The GOP and the Sharia Myth
By Ian Peterson, Government Affairs Intern
In the recent presidential debate conducted by the GOP in New Hampshire, controversy was stirred when businessman and president hopeful, Herman Cain, was asked to comment on his previous remarks in which he told a reporter that he would not appoint a Muslim to his cabinet or as a federal judge due to his irrational fear that there is a creeping movement by the American-Muslim community to impose Sharia law throughout American government.
Cain made a gracious attempt to clarify his comments by saying “You have peaceful Muslims and you have militant Muslims – those that are trying to kill us.” Cain, of course, was thinking about the militant Muslims when he so eloquently made his anti-Muslim remarks. Cain went on to say, “I do not believe in Sharia law in American courts. I believe in American law in American courts.” Sounds reasonable right? What American would want a foreign legal system, especially one which they know little to nothing about, implemented into their courts? This statement was accordingly greeted with a resounding round of applause from the conservative audience.
This fear-mongering attempt at gaining some cheap votes seemed to be contagious among the GOP candidates ormer House Speaker Newt Gingrich chimed in: “Now, I just want to go out on a limb here. I’m in favor of saying to people, if you’re not prepared to be loyal to the United States, you will not serve in my administration, period.”
As if that neo-McCarthyism remark wasn’t enough, he goes on to say “We did this in dealing with the Nazis. We did this in dealing with the Communists. And it was controversial both times and both times we discovered after a while, you know, there are some genuinely bad people who would like to infiltrate our country. And we have got to have the guts to stand up and say, ‘No.'”
Harboring irrational fears about a creeping Sharia law is one thing, but to equate Muslim-Americans to Nazis and Communists is simply outrageous and should not be tolerated. Perhaps the most troubling part is that none of the other candidates seemed to think that these comments were outlandish.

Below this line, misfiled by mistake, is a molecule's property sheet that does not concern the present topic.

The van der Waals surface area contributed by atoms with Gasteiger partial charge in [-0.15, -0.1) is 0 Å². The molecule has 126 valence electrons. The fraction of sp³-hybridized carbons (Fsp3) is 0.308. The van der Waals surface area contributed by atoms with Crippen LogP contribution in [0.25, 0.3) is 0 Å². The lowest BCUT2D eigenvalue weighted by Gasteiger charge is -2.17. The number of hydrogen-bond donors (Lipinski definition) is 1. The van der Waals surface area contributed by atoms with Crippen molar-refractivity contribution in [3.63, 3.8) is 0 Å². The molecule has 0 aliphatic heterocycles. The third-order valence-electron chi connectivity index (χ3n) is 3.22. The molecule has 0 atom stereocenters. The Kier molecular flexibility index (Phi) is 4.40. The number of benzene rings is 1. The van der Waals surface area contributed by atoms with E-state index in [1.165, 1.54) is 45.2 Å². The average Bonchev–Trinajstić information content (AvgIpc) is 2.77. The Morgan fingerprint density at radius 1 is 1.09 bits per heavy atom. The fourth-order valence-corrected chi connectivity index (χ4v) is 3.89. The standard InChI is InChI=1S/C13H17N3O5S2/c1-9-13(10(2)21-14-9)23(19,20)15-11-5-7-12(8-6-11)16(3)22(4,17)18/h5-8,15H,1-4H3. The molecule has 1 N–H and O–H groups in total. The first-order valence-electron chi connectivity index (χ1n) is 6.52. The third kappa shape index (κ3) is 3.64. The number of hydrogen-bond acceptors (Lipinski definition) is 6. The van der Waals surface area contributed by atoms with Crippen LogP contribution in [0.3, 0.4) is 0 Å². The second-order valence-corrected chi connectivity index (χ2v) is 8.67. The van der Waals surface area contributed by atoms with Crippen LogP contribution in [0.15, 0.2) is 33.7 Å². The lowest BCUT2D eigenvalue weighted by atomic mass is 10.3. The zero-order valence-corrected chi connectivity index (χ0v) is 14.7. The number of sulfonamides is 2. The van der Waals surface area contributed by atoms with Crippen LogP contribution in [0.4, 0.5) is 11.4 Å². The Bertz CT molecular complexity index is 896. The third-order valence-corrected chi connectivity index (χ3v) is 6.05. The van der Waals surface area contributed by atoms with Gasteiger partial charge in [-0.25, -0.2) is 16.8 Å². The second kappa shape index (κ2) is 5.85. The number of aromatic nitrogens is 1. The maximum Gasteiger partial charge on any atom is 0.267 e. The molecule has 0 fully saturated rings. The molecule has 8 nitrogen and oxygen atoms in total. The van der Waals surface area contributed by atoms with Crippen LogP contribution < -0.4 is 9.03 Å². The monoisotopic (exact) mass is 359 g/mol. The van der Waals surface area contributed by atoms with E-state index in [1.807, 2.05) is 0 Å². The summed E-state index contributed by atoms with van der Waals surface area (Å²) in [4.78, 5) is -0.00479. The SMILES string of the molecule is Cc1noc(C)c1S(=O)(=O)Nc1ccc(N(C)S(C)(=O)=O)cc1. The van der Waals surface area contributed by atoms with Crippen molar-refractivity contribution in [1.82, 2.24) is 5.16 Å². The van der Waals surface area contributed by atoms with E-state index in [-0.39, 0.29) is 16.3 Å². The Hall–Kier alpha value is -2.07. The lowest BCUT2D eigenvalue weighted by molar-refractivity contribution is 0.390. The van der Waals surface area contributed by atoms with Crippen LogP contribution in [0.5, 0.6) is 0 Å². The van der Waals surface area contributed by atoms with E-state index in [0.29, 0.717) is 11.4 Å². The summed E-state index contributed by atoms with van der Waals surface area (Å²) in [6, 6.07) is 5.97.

So what is Sharia law and what is the extreme right-wing so scared of?
In a broad sense, Sharia law is the code of conduct or religious law of Islam. It is a wide-ranging system that encompasses crime, politics, economic, and personal matters such as sexuality, diet, hygiene, prayer, and fasting. Sharia uses the study of the Quran and the teachings and sayings of the Prophet Mohammed, but there is no one document that outlines a universally agreed upon use of Sharia. This leads to many different interpretations, most notably the more extreme and radical versions that are used in countries like Saudi Arabia, Iran and Afghanistan. It is these examples of radical Sharia that scare people like Herman Cain, Newt Gingrich, and Rick Santorum who recently referred to Sharia in America as “an existential threat.” Sharia law in countries like Iran, however, is not only implemented on a personal level, but on a political level as well. In order for the political terms of Sharia law to be implemented within the government of a nation-state, the nation-state must be predominantly Muslim and must also vote in favor of the use of political Sharia law. This is certainly not the case in the United States, in which about 1% of the population is Muslim. Muslim-Americans understand and support the idea that, in the United States, there is one set of laws. The laws outlined by the Constitution, or the “law of the land.”
The idea that is being propagated by some conservative political leaders and media outlets is that Sharia law is an imminent threat to American society. This is simply not true for a number of reasons, and the recent legislative push to ban Sharia law from American cities and states is not only a waste of time and taxpayer money, it is a fear-mongering movement that only creates divisions between Americans based on ideology. The last time I checked, this country stood for freedom of religion and the freedom for an individual to practice faith as he/she wishes.